Oxygen Bleach: The Effective & Safe Alternative

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We know that chlorine bleach is a huge no-no.  Not only is it bad for the environment, but it can burn your skin, it is very poisonous, dioxin and chloroform are by-products and it can create highly toxic chlorine gas if mixed with ammonia.  We have known this for a long time, but we still dream of the good old days when bleach was an easy way to brighten clothing, disinfect just about anything and get rid of stains.

The recent popularity of ‘oxy’ cleaners has leveraged off of people’s love of bleach.  So what is an oxy cleaner anyway, and does it replace bleach?  What is it made of, and is it safe to use?

What is Oxygen Bleach?

The science behind bleach is that it uses an oxidizer to break chemical bonds and release the stain-causing substance.  In traditional chlorine bleach, a highly toxic substance called sodium hypochlorite is used as the oxidizer. In an oxy-based product, hydrogen peroxide plays the starring role.

Quite simply, sodium percarbonate can be used as a direct replacement to traditional chlorine bleach.  It disinfects, it removes stains (often better than other stain remover products) and is color safe and safe to use on most fabrics (except for a few very delicate ones including silk and wool).  It is odorless and colorless and comes in either a liquid or powder form.

This amazing product contains no phosphorous or nitrogen, making it a good eco-friendly choice.  When mixed with water, the simple contents break down to hydrogen peroxide which is essentially water and oxygen, and sodium carbonate which is soda ash.  The amusing part is, like so many other eco-friendly cleaning products, it is incredibly basic!

I recently picked a bottle up at my grocery store.  I was quite ambivalent but glad to try an alternative that could really work.  I am now a proud fan of it.  Aside from the stain removing and brightening aspect, I also use it to clean my cleaning cloths and tools (such as brushes, sponges, and mop heads).  Other great uses for this product include cleaning decks and siding, diaper pails, cloth diapers, as well as a great stain remover for carpets and upholstery and general disinfecting.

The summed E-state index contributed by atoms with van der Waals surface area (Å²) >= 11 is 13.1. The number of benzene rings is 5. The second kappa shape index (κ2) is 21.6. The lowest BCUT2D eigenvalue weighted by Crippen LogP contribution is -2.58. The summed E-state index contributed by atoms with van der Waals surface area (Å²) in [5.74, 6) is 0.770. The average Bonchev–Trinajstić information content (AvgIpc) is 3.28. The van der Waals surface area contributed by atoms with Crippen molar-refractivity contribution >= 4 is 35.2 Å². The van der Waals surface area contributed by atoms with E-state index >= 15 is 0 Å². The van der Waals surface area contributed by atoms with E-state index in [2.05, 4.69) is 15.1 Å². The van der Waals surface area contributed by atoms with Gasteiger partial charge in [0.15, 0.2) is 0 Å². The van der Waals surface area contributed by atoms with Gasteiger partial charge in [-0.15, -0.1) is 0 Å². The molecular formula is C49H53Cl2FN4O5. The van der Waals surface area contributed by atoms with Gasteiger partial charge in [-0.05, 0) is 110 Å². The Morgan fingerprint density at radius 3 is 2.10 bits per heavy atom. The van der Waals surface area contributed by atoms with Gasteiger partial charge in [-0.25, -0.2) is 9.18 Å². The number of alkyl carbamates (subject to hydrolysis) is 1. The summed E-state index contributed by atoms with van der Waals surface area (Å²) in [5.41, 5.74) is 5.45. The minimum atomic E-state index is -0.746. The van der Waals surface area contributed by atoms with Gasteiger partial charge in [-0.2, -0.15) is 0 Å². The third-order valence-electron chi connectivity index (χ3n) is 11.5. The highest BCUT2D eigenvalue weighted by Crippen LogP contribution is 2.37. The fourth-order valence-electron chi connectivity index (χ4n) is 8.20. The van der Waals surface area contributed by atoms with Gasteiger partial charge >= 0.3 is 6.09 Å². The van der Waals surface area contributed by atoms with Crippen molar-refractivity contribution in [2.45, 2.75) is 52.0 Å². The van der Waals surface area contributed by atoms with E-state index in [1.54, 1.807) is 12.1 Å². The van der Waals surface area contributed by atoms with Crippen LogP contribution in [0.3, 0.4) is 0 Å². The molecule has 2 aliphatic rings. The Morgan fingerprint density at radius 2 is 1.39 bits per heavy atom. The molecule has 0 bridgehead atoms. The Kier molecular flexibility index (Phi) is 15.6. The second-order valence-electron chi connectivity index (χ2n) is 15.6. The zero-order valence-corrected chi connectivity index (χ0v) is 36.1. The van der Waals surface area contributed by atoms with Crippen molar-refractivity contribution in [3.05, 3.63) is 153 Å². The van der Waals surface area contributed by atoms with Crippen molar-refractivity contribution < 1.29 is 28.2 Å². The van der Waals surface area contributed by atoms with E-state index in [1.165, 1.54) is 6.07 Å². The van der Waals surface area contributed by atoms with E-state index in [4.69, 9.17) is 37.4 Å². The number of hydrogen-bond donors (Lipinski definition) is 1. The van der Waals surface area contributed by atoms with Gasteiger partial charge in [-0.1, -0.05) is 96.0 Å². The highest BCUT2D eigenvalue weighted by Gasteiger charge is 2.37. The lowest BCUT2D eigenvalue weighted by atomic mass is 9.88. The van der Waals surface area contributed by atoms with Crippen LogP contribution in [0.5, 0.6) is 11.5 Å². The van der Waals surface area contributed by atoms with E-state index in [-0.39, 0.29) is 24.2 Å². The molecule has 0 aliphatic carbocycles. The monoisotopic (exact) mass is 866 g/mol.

I have since tested and researched the product further and have learned even more great uses for this eco-friendly cleaner:

  • A safe and effective way to protect your family from germs during the cold season requires cleaning with a bit of oxygen bleach on points of contact (like door handles and  light switches ).
  • For general disinfecting, you can add some to your bucket of hot water and mop floors with it.
  • You can use it as a disinfecting countertop spray as well.

Remember, sodium percarbonate will not break down grime (i.e. heavy-duty cleaning) but it will brighten and disinfect.  So if you were to clean a toilet, you may want to spray it with oxygen bleach first, let it sit, flush, and then spray with your regular bathroom cleaner after so that you get the benefit of disinfecting and the power of your regular toilet cleaner.

You can safely experiment with oxygen bleach at home, since it does not have the same corrosive, toxic and harmful properties that chlorine bleach does.  Keep in mind what it does and use that as your guide: it brightens and disinfects.

I’ve always been a little wary of infomercials. However, the proof is in the pudding.  I had seen a few infomercials for this type of product and had recently started investigating what it can really do.  Oxygen bleach is safe and it works.  Chlorine bleach has fewer benefits and more chemicals than its eco-friendly counterpart.  Many environmentally-friendly cleaning product manufacturers have developed their own line of oxygen bleach and it is readily available.

There is no good reason to ignore oxygen bleach. Once you try it you will be hooked!

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